ExclusivesThinkingUnderstanding hypomania: And why you need to know if it affects you

A slight rise in energy at this time of year is natural, but for some people, seasonal changes can trigger hypomania or even mania, as light nutrition advocate Neina Sheldon explains.
Content Team4 years ago14 min

Racing around the house like a modern-day Mary Poppins, but without the good humour or magic? Snapping at anyone in sight? Feeling like you’ve had too much coffee? Overstimulated. Gung-ho. Taking no prisoners. Does this sound familiar?

With the challenges and changes we’re experiencing with COVID-19, you and your team might be putting any irritability and anxiety down to these strange times we’re living through. A totally reasonable conclusion. However, there may be something else at play, heightening your feelings.

A slight rise in energy at this time of year is natural, but for some people, seasonal changes can trigger hypomania or even mania. So how do you know? And more importantly, what steps can you take to support yourself, your family and your team?

Recognising spring hypomania

Spring hypomania is commonly experienced by the one-third of the UK population that experiences Seasonal Affective Disorder (SAD) or its milder form, Sub-syndromal SAD, (sometimes known as Winter Blues).

For some, hypomania is an enjoyable uplift in energy and motivation that’s very welcome after an autumn and winter of battling with low energy and mood. You might find yourself being very excitable and more chatty, feel a great sense of wellbeing and be full of plans. Imagine Tigger from Winnie the Pooh. Boing!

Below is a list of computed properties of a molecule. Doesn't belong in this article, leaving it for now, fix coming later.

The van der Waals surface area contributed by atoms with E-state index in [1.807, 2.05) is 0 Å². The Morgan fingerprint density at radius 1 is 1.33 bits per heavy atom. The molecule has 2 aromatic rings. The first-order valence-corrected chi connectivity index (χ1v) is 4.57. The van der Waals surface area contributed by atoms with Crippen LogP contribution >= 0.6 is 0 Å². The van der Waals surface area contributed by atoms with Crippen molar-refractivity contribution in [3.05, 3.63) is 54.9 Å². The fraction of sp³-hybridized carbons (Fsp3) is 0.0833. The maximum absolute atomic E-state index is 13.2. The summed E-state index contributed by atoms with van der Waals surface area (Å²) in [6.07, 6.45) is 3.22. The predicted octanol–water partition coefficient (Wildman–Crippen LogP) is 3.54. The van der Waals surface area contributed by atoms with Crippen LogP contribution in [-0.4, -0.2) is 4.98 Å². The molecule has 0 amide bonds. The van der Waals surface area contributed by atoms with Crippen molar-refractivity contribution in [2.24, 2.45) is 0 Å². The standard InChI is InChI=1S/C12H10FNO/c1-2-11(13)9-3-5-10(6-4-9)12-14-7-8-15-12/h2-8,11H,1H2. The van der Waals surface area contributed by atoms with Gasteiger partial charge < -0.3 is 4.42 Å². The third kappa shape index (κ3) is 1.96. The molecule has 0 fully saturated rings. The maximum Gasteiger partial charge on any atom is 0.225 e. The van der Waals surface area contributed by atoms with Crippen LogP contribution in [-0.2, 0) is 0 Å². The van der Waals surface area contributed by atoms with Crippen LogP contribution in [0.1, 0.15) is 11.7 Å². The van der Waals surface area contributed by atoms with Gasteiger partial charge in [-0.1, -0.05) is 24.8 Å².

The flip side is that it can also feel uncomfortable and you might feel ‘jazzy’ in your body – like you’ve had too much caffeine. If you don’t recognise these feelings then you might experience panic. At this time, you could also have sleep disturbances, be more irritable, be curt in your communications and find it difficult to focus.

Your behavioural changes might raise a few eyebrows among your family, friends or colleagues, but they usually won’t cause any significant problems and the hypomania will only last a few days.

If your behaviour is more extreme and negatively impacts on your relationships, work or your own physical and mental safety, then it could be considered mania and you should speak to your doctor as soon as possible.

Positively harnessing spring hypomania

I find hypomania kicks in for me a week or so after the clocks go forward and I have a few bouts of it lasting a couple of days each. After many years, I’ve got used to recognising it and can usually harness the good parts of it and try to mitigate some of the less positive aspects – but it’s a learning process for me too!

Here are my top nine tips for positively harnessing your spring hypomania:

1) Set your body clock – Help your body understand what time of day it is and regulate your sleep by:

  • Opening blinds or curtains as soon as you wake up
  • Getting out for a walk in the morning if possible, or if not, try having a cuppa/breakfast in your outdoor space or by a window
  • Keeping a routine with sleep and mealtimes
  • Avoiding high-intensity light at night, including tablets/phones that can stop you sleeping
  • Using light-blocking blinds and curtains in combination with a wake-up light to control the light in your bedroom

2) Plan and flex your work – A bout of hypomania can be an excellent time to do planning work as you have high energy, creativity and motivation levels. You might also have fewer inhibitions, so you’re less likely to constrain your work. Hold off on implementing any new ideas you cook up that require a big investment of time, money or effort just now, though. If you can, save yourself the frustration and keep repetitive or detailed work until you have better access to your focus.